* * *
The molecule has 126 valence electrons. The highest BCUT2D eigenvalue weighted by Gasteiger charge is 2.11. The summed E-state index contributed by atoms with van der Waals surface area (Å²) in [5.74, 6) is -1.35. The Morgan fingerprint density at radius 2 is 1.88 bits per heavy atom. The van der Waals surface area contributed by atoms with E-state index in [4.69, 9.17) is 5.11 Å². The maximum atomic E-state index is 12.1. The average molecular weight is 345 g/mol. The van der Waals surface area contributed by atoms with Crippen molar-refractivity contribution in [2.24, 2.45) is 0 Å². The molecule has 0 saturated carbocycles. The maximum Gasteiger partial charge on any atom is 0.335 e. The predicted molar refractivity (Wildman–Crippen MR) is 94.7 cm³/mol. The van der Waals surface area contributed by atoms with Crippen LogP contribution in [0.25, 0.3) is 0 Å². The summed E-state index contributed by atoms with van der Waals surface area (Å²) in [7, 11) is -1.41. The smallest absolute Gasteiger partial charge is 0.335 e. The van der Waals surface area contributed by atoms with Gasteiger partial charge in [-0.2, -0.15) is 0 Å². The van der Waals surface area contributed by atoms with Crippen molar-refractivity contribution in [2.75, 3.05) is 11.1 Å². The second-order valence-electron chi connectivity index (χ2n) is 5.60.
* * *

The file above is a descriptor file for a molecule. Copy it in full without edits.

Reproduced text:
The molecule has 126 valence electrons. The highest BCUT2D eigenvalue weighted by Gasteiger charge is 2.11. The summed E-state index contributed by atoms with van der Waals surface area (Å²) in [5.74, 6) is -1.35. The Morgan fingerprint density at radius 2 is 1.88 bits per heavy atom. The van der Waals surface area contributed by atoms with E-state index in [4.69, 9.17) is 5.11 Å². The maximum atomic E-state index is 12.1. The average molecular weight is 345 g/mol. The van der Waals surface area contributed by atoms with Crippen molar-refractivity contribution in [2.24, 2.45) is 0 Å². The molecule has 0 saturated carbocycles. The maximum Gasteiger partial charge on any atom is 0.335 e. The predicted molar refractivity (Wildman–Crippen MR) is 94.7 cm³/mol. The van der Waals surface area contributed by atoms with Crippen LogP contribution in [0.25, 0.3) is 0 Å². The summed E-state index contributed by atoms with van der Waals surface area (Å²) in [7, 11) is -1.41. The smallest absolute Gasteiger partial charge is 0.335 e. The van der Waals surface area contributed by atoms with Gasteiger partial charge in [-0.2, -0.15) is 0 Å². The van der Waals surface area contributed by atoms with Crippen molar-refractivity contribution in [2.75, 3.05) is 11.1 Å². The second-order valence-electron chi connectivity index (χ2n) is 5.60.